United Nations Editorial Manual Online
The following is a brief guide to United Nations usage with regard to punctuation. It is not a comprehensive guide to the rules of punctuation in English. Works which may be consulted on the subject are listed in Sources of information/Print. Other sources include:
Note: For punctuation in quotations, see Editorial guidelines/Style/Quotations.
An apostrophe (’s or s’) is not used with an abbreviation or acronym, the name of a country, or the name of an organization, for example:
A colon is used to introduce a quotation or a text table.
The final comma before and is not normally used in United Nations documents. The practice is to write “organs, organizations and bodies”, not “organs, organizations, and bodies”; and “disarmament, demobilization, rehabilitation and reintegration”, not “disarmament, demobilization, rehabilitation, and reintegration”.
The chief exception to this practice is in the resolutions of the principal organs. When a paragraph contains several distinct decisions of the organ in question, each introduced by a verb, these are separated by commas, for example:
In other texts, the final comma may sometimes have to be included for the sake of clarity, for instance in an enumeration comprising lengthy or complex elements.
In a sentence such as the following, eliminating the final comma may obscure the meaning:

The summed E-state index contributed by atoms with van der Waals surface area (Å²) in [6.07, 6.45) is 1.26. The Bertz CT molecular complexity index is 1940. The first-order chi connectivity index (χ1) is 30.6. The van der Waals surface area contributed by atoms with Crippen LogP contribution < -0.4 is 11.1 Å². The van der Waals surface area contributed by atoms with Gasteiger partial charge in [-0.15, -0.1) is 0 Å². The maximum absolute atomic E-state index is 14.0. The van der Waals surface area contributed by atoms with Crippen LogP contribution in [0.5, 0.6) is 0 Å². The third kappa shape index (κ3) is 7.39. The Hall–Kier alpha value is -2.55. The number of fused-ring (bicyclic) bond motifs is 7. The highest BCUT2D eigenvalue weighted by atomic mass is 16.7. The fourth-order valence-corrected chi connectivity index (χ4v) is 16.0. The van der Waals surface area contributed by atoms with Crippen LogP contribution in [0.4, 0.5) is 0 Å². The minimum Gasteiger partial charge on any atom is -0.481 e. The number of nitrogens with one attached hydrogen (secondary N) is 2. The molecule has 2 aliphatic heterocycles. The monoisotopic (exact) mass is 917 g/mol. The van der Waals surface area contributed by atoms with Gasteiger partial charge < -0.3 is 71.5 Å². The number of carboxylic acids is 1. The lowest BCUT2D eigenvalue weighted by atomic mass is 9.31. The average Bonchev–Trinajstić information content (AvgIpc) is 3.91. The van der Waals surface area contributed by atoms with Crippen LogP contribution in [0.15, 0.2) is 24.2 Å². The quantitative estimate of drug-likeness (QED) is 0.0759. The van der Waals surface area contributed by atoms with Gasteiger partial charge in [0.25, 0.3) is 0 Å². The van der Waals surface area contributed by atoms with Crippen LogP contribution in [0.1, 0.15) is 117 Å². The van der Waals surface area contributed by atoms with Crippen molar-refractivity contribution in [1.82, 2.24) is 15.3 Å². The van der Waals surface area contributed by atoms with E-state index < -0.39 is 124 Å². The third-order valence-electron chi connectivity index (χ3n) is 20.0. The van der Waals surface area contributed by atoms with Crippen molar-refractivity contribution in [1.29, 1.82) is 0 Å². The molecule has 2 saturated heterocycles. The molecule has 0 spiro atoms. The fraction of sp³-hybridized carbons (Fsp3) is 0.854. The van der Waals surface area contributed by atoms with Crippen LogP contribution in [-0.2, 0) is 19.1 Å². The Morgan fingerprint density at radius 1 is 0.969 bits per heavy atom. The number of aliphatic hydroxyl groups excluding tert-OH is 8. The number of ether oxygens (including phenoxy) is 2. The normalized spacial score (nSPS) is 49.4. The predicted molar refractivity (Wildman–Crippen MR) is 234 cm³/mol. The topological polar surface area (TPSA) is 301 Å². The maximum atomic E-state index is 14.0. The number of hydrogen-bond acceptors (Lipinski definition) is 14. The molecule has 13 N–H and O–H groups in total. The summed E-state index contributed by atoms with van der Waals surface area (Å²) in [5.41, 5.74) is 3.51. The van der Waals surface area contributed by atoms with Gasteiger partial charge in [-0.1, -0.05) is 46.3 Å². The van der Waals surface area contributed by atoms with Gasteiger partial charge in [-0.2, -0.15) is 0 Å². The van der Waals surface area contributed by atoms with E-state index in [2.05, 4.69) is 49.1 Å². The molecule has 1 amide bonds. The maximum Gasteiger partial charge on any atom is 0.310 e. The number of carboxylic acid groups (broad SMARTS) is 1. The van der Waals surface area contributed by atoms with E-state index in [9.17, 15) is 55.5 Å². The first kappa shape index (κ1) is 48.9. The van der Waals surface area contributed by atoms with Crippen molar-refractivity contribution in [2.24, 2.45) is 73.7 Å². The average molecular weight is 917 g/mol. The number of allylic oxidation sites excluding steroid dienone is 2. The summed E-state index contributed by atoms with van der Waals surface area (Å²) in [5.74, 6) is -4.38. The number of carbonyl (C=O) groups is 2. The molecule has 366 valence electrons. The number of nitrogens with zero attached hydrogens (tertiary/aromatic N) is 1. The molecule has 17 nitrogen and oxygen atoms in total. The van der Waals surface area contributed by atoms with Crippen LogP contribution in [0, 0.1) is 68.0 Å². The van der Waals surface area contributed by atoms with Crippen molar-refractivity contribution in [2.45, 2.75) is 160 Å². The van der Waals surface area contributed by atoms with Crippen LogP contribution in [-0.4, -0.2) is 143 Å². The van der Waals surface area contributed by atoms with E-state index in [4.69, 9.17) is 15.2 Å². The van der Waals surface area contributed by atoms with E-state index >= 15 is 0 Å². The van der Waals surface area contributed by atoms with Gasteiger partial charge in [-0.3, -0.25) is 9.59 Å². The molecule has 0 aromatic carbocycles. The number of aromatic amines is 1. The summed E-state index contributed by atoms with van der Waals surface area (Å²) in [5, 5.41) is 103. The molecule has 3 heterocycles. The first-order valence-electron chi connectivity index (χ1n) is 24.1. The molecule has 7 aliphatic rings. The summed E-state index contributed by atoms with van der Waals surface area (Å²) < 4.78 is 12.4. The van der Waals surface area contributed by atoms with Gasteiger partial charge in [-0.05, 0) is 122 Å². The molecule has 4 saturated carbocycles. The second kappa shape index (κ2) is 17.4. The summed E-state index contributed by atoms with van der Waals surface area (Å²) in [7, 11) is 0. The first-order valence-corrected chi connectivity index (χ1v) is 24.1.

Commas with “in particular”
A comma is not necessary after “in particular” if it would separate the phrase from the person or thing to which it applies.
Commas in pairs
An en dash is used in ranges of numbers, dates and times:
An en dash, with a space before and after, is also used to express interruption in thought:
A spaced en dash is also used to separate a second subtitle in referenced works:
A semicolon is normally used at the end of a subparagraph, both in resolutions and in reports.
With bullets, the preferred style is no punctuation or a full stop.
For examples of the use of semicolons and bullets, see Editorial guidelines/Format/Paragraphs and subparagraphs and Basic documents/Resolutions and other formal decisions of United Nations organs.
Smart apostrophes and quotation marks
Directional (or smart) apostrophes and quotation marks, also called curly apostrophes and quotation marks, are used in documents and publications. Editors and text-processing staff should ensure that the correct punctuation mark (whether left- or right-facing) is used.
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